“Wearing one of these ancient symbols is an act of magic, for it creates a shield of protection around the individual,” Pagliarulo says.14 He encourages the reader to trust their intuition when choosing an amulet, rather than picking one based on religious affiliation or the popularity of use.
After an extensive list of amulets, this book contains methods for diagnosing the Evil Eye and several protection spells that require few supplies and are simple to perform. Most of the spell ingredients can be found in the kitchen, such as olive oil, garlic cloves, bay leaves, and other herbs. One of the easiest spells involves braiding long hair into a basic three-strand brand and securing it with a rubber band or hair tie while reciting an incantation for protection.
Other spells call upon various spirits from different faiths to assist in the removal of the Evil Eye. Many of the workings are derived from the author’s Italian Catholic background and invoke the power of saints, but Pagliarulo also presents rituals from Judaism, Islam, and paganism.
I came to this book as a believer seeking psychic protection, but also with a certain degree of healthy skepticism. I think that when one is too superstitious and paranoid about psychic attack, there is a risk of giving your power away to others through your belief in that superstition. My concern is that a fearful and excessive focus on the potency of the Evil Eye can be a self-fulfilling prophecy and a kind of psychic hypochondria. More often than not, I think there are rational explanations for bad things happening, and not everything is a sign of a curse. However, I also feel that empaths and magically inclined people are more sensitive and susceptible to psychic attacks so it’s a good idea to take magical precautions. As Pagliarulo says: “You can never be too safe.”15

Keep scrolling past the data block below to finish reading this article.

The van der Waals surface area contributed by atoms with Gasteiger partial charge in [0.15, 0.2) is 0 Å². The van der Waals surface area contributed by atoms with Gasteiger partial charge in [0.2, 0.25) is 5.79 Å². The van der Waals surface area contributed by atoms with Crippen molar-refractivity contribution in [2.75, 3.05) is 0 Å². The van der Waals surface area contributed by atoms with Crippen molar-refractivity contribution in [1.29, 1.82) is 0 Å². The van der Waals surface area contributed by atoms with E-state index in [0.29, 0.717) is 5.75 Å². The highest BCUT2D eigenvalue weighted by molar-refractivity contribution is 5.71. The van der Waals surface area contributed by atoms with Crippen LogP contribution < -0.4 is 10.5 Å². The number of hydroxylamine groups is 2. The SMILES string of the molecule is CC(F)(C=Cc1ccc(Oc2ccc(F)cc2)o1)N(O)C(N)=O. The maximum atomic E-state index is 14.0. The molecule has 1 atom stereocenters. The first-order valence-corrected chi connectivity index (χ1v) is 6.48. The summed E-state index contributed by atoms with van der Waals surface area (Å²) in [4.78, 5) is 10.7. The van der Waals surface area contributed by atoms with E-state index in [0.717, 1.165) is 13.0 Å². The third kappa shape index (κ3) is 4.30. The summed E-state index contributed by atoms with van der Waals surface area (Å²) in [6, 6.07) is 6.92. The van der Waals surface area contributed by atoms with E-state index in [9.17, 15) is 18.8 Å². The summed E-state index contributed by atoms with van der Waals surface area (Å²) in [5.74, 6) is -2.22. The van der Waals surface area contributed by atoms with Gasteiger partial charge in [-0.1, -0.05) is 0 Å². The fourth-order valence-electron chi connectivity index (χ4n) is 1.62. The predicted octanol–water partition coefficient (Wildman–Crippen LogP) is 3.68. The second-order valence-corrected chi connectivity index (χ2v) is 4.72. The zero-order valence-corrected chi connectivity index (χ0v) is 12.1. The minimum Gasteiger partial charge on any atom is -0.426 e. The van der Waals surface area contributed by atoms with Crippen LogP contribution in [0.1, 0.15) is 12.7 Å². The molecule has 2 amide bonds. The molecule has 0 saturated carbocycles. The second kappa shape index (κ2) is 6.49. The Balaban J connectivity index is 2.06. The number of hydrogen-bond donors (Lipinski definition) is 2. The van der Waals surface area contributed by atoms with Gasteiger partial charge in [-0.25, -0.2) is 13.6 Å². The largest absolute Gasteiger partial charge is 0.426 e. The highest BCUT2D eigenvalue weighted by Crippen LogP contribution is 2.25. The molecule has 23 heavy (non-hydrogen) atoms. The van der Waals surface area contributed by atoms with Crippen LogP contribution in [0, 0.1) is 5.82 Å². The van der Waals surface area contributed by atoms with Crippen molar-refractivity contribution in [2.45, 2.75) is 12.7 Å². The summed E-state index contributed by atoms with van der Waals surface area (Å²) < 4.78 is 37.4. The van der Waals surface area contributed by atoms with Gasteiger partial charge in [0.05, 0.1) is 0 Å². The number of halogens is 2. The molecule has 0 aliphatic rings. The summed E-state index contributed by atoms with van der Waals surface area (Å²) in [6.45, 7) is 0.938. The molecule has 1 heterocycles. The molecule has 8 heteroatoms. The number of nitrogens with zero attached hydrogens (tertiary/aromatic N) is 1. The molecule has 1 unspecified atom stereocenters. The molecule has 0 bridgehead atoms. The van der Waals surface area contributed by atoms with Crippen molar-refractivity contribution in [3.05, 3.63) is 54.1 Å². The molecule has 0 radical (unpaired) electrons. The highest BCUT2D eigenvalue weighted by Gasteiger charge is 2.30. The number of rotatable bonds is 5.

Pagliarulo’s The Evil Eye is a powerful amulet for anyone who wishes to enhance their psychic shields and improve their overall luck and well-being. Even if you have doubts about whether or not the Eye has been cast upon you, these spells are good all-purpose cleansing and protection rituals. While not every bad thing that happens should be blamed on the Evil Eye, one can never be too careful.
Rachel Christina McConnell is a witch, tarot reader, intuitive astrologer, and writing spider. She holds an MFA in Fiction from Columbia University in the City of New York. Her short stories have appeared in Dark Moon Lilith Press and Minerva Rising Press’s The Keeping Room. Links to her publications are available here: https://rachelchristinamcconnell.wordpress.com